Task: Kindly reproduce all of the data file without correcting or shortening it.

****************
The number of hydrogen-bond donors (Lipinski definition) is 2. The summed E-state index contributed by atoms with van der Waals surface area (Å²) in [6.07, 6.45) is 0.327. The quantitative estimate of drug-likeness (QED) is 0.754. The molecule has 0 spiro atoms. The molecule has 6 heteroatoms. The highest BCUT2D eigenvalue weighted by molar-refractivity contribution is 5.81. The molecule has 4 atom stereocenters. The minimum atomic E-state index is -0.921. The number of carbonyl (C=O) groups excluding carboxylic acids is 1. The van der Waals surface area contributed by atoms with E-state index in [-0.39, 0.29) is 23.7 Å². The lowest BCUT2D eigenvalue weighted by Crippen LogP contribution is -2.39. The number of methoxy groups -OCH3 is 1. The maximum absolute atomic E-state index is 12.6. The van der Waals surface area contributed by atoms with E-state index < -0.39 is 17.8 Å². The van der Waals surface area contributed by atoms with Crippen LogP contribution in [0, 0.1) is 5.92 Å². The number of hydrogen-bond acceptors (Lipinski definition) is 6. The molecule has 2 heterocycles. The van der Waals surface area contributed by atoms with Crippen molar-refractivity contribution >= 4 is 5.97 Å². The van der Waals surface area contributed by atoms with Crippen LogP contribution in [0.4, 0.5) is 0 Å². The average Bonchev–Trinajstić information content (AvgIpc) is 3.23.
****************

The number of hydrogen-bond donors (Lipinski definition) is 2. The summed E-state index contributed by atoms with van der Waals surface area (Å²) in [6.07, 6.45) is 0.327. The quantitative estimate of drug-likeness (QED) is 0.754. The molecule has 0 spiro atoms. The molecule has 6 heteroatoms. The highest BCUT2D eigenvalue weighted by molar-refractivity contribution is 5.81. The molecule has 4 atom stereocenters. The minimum atomic E-state index is -0.921. The number of carbonyl (C=O) groups excluding carboxylic acids is 1. The van der Waals surface area contributed by atoms with E-state index in [-0.39, 0.29) is 23.7 Å². The lowest BCUT2D eigenvalue weighted by Crippen LogP contribution is -2.39. The number of methoxy groups -OCH3 is 1. The maximum absolute atomic E-state index is 12.6. The van der Waals surface area contributed by atoms with E-state index < -0.39 is 17.8 Å². The van der Waals surface area contributed by atoms with Crippen LogP contribution in [0, 0.1) is 5.92 Å². The number of hydrogen-bond acceptors (Lipinski definition) is 6. The molecule has 2 heterocycles. The van der Waals surface area contributed by atoms with Crippen molar-refractivity contribution >= 4 is 5.97 Å². The van der Waals surface area contributed by atoms with Crippen LogP contribution in [0.4, 0.5) is 0 Å². The average Bonchev–Trinajstić information content (AvgIpc) is 3.23.